The “Bharat Mata” we so reverently hail on each national occasion or political rally is engulfed in sorrow and shame over the brutal conduct of some of her people through decades since our independence. There have been riots and brutalities all overIndiasince 1947 till date. Some of us with intellectual attachments to different political ideologies or affiliations to different political parties like to compare different riots through the years in terms of scale and extent of brutality. Debates are conducted and columns written about which riot was bigger, more heinous, lasted longer and who is more to be blamed. A kind of “your riot is worse than mine” argument and often political game. The details of extent of damage, number of victims and position of people who instigate the riots are important and legally to be handled to see that the perpetrators are punished. But the damage done to our nation and its so-called pride is equal whether one person is brutalised by another in the name of religion or caste or gender or if 200 or 1000 people are brutalised. The extent of damage is more but the hurt to the nation is never less because a lesser number of people are affected. Unless we realise this and accept this we cannot change anything.


Every time we hail the mother who symbolises our nation and say “Bharat Mata Ki Jai,” the wounds on her body aggravate in pain, for our words are in complete divergence to our deeds. Those among us who brutalize others share a big portion of the blame. But the rest of us, who watch helplessly without raising our voices against such inhuman abominations that go unchecked and unpunished are almost equally to be blamed.

It is high time we Indians made serious efforts to inform and educate our own people to join hands and together fight against this beast of riots that is let loose by chance incidents or cruel machinations of a few against the vulnerable amongst us. It is time we formed a movement not unlike the movement against corruption: a movement for prevention and containment of riots. For only when we make efforts to stop the beast and neuter it forever can the social and spiritual health of our people and the pride of our nation be slowly repaired and restored.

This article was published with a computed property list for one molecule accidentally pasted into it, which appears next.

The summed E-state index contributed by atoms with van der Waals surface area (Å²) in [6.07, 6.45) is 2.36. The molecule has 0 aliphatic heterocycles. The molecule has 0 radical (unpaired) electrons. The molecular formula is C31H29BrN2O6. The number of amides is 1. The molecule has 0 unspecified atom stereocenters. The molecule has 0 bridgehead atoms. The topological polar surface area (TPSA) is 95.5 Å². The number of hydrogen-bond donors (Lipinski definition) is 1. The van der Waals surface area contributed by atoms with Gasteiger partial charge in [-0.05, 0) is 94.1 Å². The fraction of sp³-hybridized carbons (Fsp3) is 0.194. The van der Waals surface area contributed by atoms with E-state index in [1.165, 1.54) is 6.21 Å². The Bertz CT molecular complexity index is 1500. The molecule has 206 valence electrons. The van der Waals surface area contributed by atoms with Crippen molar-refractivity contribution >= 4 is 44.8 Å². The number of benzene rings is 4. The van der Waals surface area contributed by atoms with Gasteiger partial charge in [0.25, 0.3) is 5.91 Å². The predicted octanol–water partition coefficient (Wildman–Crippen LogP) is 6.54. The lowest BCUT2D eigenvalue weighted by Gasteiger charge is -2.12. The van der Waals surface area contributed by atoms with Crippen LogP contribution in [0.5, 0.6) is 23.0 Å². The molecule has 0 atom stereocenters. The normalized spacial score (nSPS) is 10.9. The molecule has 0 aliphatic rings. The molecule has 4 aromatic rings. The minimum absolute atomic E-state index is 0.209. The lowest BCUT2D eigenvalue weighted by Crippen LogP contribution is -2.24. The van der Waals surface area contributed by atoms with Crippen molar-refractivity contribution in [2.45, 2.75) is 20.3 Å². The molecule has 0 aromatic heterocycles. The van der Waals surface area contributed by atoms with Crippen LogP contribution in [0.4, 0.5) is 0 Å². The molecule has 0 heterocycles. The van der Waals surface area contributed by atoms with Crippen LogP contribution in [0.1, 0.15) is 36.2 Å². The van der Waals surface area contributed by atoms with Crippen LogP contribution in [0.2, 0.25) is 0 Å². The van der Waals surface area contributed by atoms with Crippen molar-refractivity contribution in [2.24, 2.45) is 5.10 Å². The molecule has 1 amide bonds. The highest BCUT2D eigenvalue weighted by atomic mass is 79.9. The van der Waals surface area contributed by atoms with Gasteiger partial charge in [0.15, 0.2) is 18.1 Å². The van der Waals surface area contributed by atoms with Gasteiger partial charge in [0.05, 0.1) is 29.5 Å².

Got the nerve?

This morning I read a quote by Margaret Atwood
“You Need A Certain Amount of Nerve to Be A Writer” It drew me in and I clicked on the twitter link (courtesy AdviceToWriters, Jon Winokur) to read the whole thing.

“You need a certain amount of nerve to be a writer, an almost physical nerve, the kind you need to walk a log across a river.”

So true and a bit scary. Quite a bit scary I would say. There are times after I finish writing something that I get this feeling. Is it really me writing this? What nerve? I have often wondered if other writers have ever felt this way and there, Margaret Atwood has answered that question.

Its almost a year since my last post which was on the second day of the nanowrimo 2011. At the end of the challenge (yes, I did win, for those curious to know the outcome) I felt quite exhausted. It took me nearly a month to start writing again. Now as August moves slowly towards September, I already have that feeling at the back of my neck, am I ready for the challenge a second time? I find that I am going to take the 2012 challenge.

And I agree with Ms Atwood. Completely.